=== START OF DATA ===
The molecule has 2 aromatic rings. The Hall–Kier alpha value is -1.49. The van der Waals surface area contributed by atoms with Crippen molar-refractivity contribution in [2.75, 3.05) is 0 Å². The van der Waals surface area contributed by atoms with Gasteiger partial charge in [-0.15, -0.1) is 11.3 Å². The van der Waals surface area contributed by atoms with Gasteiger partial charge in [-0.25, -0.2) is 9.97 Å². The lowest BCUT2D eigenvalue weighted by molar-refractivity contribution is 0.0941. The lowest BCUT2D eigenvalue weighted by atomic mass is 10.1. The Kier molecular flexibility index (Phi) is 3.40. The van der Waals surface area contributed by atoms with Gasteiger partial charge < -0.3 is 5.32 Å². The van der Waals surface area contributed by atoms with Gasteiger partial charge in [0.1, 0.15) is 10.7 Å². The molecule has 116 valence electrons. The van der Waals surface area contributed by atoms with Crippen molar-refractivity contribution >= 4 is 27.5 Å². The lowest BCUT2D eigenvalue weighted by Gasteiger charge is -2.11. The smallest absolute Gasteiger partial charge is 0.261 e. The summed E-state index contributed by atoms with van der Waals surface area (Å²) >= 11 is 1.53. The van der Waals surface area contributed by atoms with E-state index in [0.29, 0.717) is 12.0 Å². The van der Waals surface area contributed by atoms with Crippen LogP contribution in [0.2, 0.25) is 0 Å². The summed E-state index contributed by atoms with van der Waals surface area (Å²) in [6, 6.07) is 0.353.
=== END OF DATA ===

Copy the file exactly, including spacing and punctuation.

The molecule has 2 aromatic rings. The Hall–Kier alpha value is -1.49. The van der Waals surface area contributed by atoms with Crippen molar-refractivity contribution in [2.75, 3.05) is 0 Å². The van der Waals surface area contributed by atoms with Gasteiger partial charge in [-0.15, -0.1) is 11.3 Å². The van der Waals surface area contributed by atoms with Gasteiger partial charge in [-0.25, -0.2) is 9.97 Å². The lowest BCUT2D eigenvalue weighted by molar-refractivity contribution is 0.0941. The lowest BCUT2D eigenvalue weighted by atomic mass is 10.1. The Kier molecular flexibility index (Phi) is 3.40. The van der Waals surface area contributed by atoms with Gasteiger partial charge < -0.3 is 5.32 Å². The van der Waals surface area contributed by atoms with Gasteiger partial charge in [0.1, 0.15) is 10.7 Å². The molecule has 116 valence electrons. The van der Waals surface area contributed by atoms with Crippen molar-refractivity contribution >= 4 is 27.5 Å². The lowest BCUT2D eigenvalue weighted by Gasteiger charge is -2.11. The smallest absolute Gasteiger partial charge is 0.261 e. The summed E-state index contributed by atoms with van der Waals surface area (Å²) >= 11 is 1.53. The van der Waals surface area contributed by atoms with E-state index in [0.29, 0.717) is 12.0 Å². The van der Waals surface area contributed by atoms with Crippen LogP contribution in [0.2, 0.25) is 0 Å². The summed E-state index contributed by atoms with van der Waals surface area (Å²) in [6, 6.07) is 0.353.